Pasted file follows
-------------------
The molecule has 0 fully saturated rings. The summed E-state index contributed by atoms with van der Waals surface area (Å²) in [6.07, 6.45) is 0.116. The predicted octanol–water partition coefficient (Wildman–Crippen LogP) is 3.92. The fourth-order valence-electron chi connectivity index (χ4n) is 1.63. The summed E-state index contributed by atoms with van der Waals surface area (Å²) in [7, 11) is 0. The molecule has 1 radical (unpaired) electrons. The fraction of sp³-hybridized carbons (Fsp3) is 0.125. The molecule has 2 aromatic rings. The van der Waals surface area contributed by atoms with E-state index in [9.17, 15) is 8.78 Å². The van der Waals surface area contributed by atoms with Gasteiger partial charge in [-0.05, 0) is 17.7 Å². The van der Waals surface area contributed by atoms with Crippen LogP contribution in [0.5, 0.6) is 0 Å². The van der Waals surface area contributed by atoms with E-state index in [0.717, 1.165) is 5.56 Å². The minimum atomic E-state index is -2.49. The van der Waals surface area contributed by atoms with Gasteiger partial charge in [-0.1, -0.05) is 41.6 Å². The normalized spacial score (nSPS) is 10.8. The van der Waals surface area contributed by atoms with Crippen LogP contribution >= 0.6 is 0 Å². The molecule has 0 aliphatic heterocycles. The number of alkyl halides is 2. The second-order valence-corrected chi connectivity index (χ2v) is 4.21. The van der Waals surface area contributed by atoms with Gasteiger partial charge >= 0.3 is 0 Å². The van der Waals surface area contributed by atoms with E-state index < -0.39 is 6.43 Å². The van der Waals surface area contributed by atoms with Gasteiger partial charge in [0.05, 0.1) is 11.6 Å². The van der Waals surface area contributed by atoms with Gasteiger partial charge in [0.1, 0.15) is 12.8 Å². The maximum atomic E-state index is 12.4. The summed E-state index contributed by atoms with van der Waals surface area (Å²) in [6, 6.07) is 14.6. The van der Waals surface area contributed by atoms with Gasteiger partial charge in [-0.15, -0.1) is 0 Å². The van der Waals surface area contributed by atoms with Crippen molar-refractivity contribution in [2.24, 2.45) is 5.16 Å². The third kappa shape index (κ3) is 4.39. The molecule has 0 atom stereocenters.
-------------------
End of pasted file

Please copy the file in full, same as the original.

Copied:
The molecule has 0 fully saturated rings. The summed E-state index contributed by atoms with van der Waals surface area (Å²) in [6.07, 6.45) is 0.116. The predicted octanol–water partition coefficient (Wildman–Crippen LogP) is 3.92. The fourth-order valence-electron chi connectivity index (χ4n) is 1.63. The summed E-state index contributed by atoms with van der Waals surface area (Å²) in [7, 11) is 0. The molecule has 1 radical (unpaired) electrons. The fraction of sp³-hybridized carbons (Fsp3) is 0.125. The molecule has 2 aromatic rings. The van der Waals surface area contributed by atoms with E-state index in [9.17, 15) is 8.78 Å². The van der Waals surface area contributed by atoms with Gasteiger partial charge in [-0.05, 0) is 17.7 Å². The van der Waals surface area contributed by atoms with Crippen LogP contribution in [0.5, 0.6) is 0 Å². The van der Waals surface area contributed by atoms with E-state index in [0.717, 1.165) is 5.56 Å². The minimum atomic E-state index is -2.49. The van der Waals surface area contributed by atoms with Gasteiger partial charge in [-0.1, -0.05) is 41.6 Å². The normalized spacial score (nSPS) is 10.8. The van der Waals surface area contributed by atoms with Crippen LogP contribution >= 0.6 is 0 Å². The molecule has 0 aliphatic heterocycles. The number of alkyl halides is 2. The second-order valence-corrected chi connectivity index (χ2v) is 4.21. The van der Waals surface area contributed by atoms with Gasteiger partial charge >= 0.3 is 0 Å². The van der Waals surface area contributed by atoms with E-state index < -0.39 is 6.43 Å². The van der Waals surface area contributed by atoms with Gasteiger partial charge in [0.05, 0.1) is 11.6 Å². The van der Waals surface area contributed by atoms with Gasteiger partial charge in [0.1, 0.15) is 12.8 Å². The maximum atomic E-state index is 12.4. The summed E-state index contributed by atoms with van der Waals surface area (Å²) in [6, 6.07) is 14.6. The van der Waals surface area contributed by atoms with Gasteiger partial charge in [-0.15, -0.1) is 0 Å². The van der Waals surface area contributed by atoms with Crippen molar-refractivity contribution in [2.24, 2.45) is 5.16 Å². The third kappa shape index (κ3) is 4.39. The molecule has 0 atom stereocenters.